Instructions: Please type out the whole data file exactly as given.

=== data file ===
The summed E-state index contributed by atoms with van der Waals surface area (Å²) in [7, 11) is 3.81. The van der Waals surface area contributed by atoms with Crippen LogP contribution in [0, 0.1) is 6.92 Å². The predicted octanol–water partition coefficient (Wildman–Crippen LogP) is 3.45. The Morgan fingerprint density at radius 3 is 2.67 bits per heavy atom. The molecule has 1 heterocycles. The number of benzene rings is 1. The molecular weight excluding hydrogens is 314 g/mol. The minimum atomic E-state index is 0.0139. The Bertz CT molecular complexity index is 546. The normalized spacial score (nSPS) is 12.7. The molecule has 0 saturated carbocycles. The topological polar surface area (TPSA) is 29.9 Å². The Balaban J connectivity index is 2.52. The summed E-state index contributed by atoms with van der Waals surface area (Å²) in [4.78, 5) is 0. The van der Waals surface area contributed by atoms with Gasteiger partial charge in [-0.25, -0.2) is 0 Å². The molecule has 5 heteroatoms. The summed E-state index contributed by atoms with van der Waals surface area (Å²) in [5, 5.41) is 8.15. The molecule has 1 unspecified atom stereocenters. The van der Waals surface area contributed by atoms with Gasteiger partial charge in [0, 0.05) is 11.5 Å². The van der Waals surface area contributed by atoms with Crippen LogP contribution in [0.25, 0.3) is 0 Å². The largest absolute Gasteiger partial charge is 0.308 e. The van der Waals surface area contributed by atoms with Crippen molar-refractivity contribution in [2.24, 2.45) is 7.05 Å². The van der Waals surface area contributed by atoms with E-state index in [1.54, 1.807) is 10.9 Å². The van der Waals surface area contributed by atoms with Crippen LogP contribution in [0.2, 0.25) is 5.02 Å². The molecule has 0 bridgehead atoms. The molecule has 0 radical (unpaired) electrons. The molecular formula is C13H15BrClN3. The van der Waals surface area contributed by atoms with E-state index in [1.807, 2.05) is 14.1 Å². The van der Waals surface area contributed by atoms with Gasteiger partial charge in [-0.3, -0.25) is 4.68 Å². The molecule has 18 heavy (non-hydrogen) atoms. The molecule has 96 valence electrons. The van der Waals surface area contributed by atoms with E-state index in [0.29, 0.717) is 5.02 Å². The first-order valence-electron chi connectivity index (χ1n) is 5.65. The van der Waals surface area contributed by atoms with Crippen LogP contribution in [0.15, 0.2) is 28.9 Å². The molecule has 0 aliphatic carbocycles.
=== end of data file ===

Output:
The summed E-state index contributed by atoms with van der Waals surface area (Å²) in [7, 11) is 3.81. The van der Waals surface area contributed by atoms with Crippen LogP contribution in [0, 0.1) is 6.92 Å². The predicted octanol–water partition coefficient (Wildman–Crippen LogP) is 3.45. The Morgan fingerprint density at radius 3 is 2.67 bits per heavy atom. The molecule has 1 heterocycles. The number of benzene rings is 1. The molecular weight excluding hydrogens is 314 g/mol. The minimum atomic E-state index is 0.0139. The Bertz CT molecular complexity index is 546. The normalized spacial score (nSPS) is 12.7. The molecule has 0 saturated carbocycles. The topological polar surface area (TPSA) is 29.9 Å². The Balaban J connectivity index is 2.52. The summed E-state index contributed by atoms with van der Waals surface area (Å²) in [4.78, 5) is 0. The van der Waals surface area contributed by atoms with Gasteiger partial charge in [-0.25, -0.2) is 0 Å². The molecule has 5 heteroatoms. The summed E-state index contributed by atoms with van der Waals surface area (Å²) in [5, 5.41) is 8.15. The molecule has 1 unspecified atom stereocenters. The van der Waals surface area contributed by atoms with Gasteiger partial charge in [0, 0.05) is 11.5 Å². The van der Waals surface area contributed by atoms with Crippen LogP contribution in [0.25, 0.3) is 0 Å². The largest absolute Gasteiger partial charge is 0.308 e. The van der Waals surface area contributed by atoms with Crippen molar-refractivity contribution in [2.24, 2.45) is 7.05 Å². The van der Waals surface area contributed by atoms with E-state index in [1.54, 1.807) is 10.9 Å². The van der Waals surface area contributed by atoms with Crippen LogP contribution in [0.2, 0.25) is 5.02 Å². The molecule has 0 bridgehead atoms. The molecule has 0 radical (unpaired) electrons. The molecular formula is C13H15BrClN3. The van der Waals surface area contributed by atoms with E-state index in [1.807, 2.05) is 14.1 Å². The van der Waals surface area contributed by atoms with Gasteiger partial charge in [-0.3, -0.25) is 4.68 Å². The molecule has 18 heavy (non-hydrogen) atoms. The molecule has 96 valence electrons. The van der Waals surface area contributed by atoms with E-state index in [0.29, 0.717) is 5.02 Å². The first-order valence-electron chi connectivity index (χ1n) is 5.65. The van der Waals surface area contributed by atoms with Crippen LogP contribution in [0.15, 0.2) is 28.9 Å². The molecule has 0 aliphatic carbocycles.